Sunday, May 22, 2011

75% of world's coral reefs under threat, new analysis finds - United Nations Environment Programme (UNEP) - 'Reefs at Risk Revisited' report presents

An analysis released February 23, 2011 finds that 75 percent of the world's coral reefs are currently threatened by local and global pressures. For the first time, the analysis includes threats from climate change, including warming seas and rising ocean acidification. The report shows that local pressures - such as overfishing, coastal development and pollution - pose the most immediate and direct risks, threatening more than 60 percent of coral reefs today.

'Reefs at Risk Revisited,' the most detailed assessment of threats to coral reefs ever undertaken, is being released by the World Resources Institute, along with the Nature Conservancy, the WorldFish Center, the International Coral Reef Action Network, Global Coral Reef Monitoring Network, and the UNEP-World Conservation Monitoring Center, along with a network of more than 25 organizations. Launches also took place in Australia, Caribbean, Indonesia, Malaysia, the United Kingdom, the United States and other locations around the world.

'This report serves as a wake-up call for policy-makers, business leaders, ocean managers, and others about the urgent need for greater protection for coral reefs,' said Dr. Jane Lubchenco, Under Secretary of Commerce for Oceans and Atmosphere and NOAA Administrator. 'As the report makes clear, local and global threats, including climate change, are already having significant impacts on coral reefs, putting the future of these beautiful and valuable ecosystems at risk.'

Local pressures - especially overfishing and destructive fishing - are causing many reefs to be degraded. Global pressures are leading to coral bleaching from rising sea temperatures and increasing ocean acidification from carbon dioxide pollution. According to the new analysis, if left unchecked, more than 90 percent of reefs will be threatened by 2030 and nearly all reefs will be at risk by 2050.

'Coral reefs are valuable resources for millions of people worldwide. Despite the dire situation for many reefs, there is reason for hope,' said Lauretta Burke, senior associate at the World Resources Institute (WRI) and a lead author of the report. 'Reefs are resilient, and by reducing the local pressures we can buy time as we find global solutions to preserve reefs for future generations.'

The report includes multiple recommendations to better protect and manage reefs, including through marine protected areas. The analysis shows that more than one-quarter of reefs are already encompassed in a range of parks and reserves, more than any other marine habitat. However, only six percent of reefs are in protected areas that are effectively managed.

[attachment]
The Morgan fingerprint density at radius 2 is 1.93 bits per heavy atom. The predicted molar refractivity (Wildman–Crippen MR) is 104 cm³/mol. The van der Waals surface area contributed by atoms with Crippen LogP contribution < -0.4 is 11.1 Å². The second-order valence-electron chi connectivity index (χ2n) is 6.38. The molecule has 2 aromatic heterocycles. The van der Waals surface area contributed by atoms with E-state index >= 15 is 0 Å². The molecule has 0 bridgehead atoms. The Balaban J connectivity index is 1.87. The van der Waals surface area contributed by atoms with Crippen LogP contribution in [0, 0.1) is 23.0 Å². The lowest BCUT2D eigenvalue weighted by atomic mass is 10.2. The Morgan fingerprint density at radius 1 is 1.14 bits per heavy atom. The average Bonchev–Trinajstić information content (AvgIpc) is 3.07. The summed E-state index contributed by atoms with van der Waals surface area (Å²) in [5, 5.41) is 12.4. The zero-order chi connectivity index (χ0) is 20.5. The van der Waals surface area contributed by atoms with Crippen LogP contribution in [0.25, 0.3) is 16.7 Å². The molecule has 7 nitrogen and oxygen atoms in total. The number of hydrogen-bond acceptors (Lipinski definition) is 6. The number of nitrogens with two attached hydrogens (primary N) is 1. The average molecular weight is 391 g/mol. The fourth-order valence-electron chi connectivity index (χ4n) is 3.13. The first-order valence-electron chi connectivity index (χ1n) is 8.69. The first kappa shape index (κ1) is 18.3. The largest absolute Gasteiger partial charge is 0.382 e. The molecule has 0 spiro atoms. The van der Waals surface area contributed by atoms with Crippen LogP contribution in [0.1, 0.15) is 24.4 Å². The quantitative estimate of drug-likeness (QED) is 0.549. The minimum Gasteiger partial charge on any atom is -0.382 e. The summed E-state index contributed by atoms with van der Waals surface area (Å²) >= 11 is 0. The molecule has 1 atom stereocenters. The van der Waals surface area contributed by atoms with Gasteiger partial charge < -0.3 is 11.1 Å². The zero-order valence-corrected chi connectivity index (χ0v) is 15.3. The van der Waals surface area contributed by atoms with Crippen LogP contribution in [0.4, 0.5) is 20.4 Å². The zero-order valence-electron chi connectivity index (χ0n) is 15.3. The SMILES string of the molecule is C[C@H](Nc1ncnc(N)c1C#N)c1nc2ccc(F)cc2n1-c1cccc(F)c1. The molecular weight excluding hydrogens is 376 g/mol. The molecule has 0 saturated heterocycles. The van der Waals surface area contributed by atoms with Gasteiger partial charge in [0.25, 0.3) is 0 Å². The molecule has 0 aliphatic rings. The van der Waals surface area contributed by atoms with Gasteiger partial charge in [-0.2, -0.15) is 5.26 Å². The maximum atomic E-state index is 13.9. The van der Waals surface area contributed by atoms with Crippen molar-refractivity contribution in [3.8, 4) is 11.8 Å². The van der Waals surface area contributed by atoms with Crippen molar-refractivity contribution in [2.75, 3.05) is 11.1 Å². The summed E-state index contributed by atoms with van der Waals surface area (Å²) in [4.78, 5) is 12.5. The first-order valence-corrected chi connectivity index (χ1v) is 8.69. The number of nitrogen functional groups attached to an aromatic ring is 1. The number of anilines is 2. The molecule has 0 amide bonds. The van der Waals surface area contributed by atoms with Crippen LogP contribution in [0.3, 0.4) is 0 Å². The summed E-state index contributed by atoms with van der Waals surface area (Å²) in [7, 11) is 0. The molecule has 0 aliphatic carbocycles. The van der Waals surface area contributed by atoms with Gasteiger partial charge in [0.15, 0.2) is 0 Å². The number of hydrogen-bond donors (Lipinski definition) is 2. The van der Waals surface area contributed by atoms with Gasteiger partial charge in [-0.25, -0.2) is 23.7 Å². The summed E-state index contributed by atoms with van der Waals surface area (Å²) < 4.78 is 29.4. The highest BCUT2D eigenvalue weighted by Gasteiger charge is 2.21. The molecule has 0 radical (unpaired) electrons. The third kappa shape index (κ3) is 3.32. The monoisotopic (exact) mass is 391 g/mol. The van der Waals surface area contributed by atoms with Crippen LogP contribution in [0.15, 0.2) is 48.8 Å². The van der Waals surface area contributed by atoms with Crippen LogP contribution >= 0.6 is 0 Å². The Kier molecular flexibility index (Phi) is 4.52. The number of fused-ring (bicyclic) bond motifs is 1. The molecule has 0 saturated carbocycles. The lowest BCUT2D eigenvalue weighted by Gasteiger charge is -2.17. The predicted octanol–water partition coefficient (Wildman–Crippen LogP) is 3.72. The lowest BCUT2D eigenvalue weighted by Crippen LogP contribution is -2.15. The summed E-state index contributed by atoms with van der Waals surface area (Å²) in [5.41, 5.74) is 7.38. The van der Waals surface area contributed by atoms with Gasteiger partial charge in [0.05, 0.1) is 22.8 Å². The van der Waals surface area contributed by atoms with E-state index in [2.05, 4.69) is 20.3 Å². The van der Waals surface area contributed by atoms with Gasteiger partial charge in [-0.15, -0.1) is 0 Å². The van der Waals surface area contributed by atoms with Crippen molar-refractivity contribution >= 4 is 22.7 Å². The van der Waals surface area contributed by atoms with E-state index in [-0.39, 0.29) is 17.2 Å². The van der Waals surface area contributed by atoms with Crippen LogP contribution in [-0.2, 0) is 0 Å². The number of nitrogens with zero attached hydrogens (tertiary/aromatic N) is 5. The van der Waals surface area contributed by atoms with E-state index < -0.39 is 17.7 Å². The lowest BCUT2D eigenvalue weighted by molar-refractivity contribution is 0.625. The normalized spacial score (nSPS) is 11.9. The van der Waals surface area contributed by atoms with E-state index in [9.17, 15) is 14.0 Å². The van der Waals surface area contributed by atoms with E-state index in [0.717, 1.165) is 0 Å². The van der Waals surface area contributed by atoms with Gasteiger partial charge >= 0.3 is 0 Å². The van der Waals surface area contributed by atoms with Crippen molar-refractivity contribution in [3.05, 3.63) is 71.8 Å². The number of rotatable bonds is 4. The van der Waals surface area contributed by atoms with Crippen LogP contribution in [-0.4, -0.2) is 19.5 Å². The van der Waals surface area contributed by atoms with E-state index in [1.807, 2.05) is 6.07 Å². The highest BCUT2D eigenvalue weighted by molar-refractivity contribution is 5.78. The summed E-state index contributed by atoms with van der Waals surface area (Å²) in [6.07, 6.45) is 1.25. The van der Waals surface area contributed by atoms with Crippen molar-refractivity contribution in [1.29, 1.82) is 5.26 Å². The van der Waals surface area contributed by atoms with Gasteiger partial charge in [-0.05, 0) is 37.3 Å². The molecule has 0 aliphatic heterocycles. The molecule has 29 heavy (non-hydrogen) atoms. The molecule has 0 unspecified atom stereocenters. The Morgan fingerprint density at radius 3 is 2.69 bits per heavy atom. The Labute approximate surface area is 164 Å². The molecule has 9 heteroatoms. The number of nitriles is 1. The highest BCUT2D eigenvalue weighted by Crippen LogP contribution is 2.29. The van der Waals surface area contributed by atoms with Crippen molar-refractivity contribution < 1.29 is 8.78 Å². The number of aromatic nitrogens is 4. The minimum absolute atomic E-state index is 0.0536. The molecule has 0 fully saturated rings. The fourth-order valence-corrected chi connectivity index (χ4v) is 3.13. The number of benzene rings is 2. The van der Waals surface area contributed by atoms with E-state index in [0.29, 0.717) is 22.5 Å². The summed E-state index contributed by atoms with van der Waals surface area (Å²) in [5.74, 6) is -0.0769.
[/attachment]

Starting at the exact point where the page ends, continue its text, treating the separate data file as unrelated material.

'Well managed marine protected areas are one of the best tools to safeguard reefs,' said Mark Spalding, senior marine scientist at the Nature Conservancy and also a lead author of the report. 'At their core, reefs are about people as well as nature: ensuring stable food supplies, promoting recovery from coral bleaching, and acting as a magnet for tourist dollars. We need to apply the knowledge we have to shore up existing protected areas, as well as to designate new sites where threats are highest, such as the populous hearts of the Caribbean, Southeast Asia, East Africa and the Middle East,' he added.

Reefs offer multiple benefits to people and the economy - providing food, sustaining livelihoods, supporting tourism, protecting coasts, and even helping to prevent disease. According the report, more than 275 million people live in the direct vicinity (30 km/18 miles) of coral reefs. In more than 100 countries and territories, coral reefs protect 150,000 km (over 93,000 miles) of shorelines, helping defend coastal communities and infrastructure against storms and erosion.

For the first time, the report identifies the 27 nations most socially and economically vulnerable to coral reef degradation and loss. Among these, the nine most vulnerable countries are: Haiti, Grenada, Philippines, Comoros, Vanuatu, Tanzania, Kiribati, Fiji, and Indonesia.

'The people at greatest risk are those who depend heavily on threatened reefs, and who have limited capacity to adapt to the loss of the valuable resources and services reefs provide,' said Allison Perry, project scientist at the WorldFish Center and a lead author. 'For highly vulnerable nations - including many island nations - there is a pressing need for development efforts to reduce dependence on reefs and build adaptive capacity, in addition to protecting reefs from threats.'

The report is an update of 'Reefs at Risk,' released by WRI in 1998, which served as an important resource for policymakers to understand and address the threats of reefs. The new report uses the latest data and satellite information to map coral reefs - including a reef map with a resolution 64 times higher than the original report.

'Through new technology and improved data, this study provides valuable tools and information for decision makers from national leaders to local marine managers,' said Katie Reytar, research associate at WRI and a lead author. 'In order to maximize the benefits of these tools, we need policymakers to commit to greater action to address the growing threats to coral reefs.'
Improvement in the collection and treatment of wastewater from coastal settlements benefits both reefs and people through improved water quality and reduced risk of bacterial infections, algal blooms, and toxic fish. Estimates show that for every US$1 invested in sanitation, the net benefit is US$3 to US$34 in economic, environmental, and social improvement for the nearby community.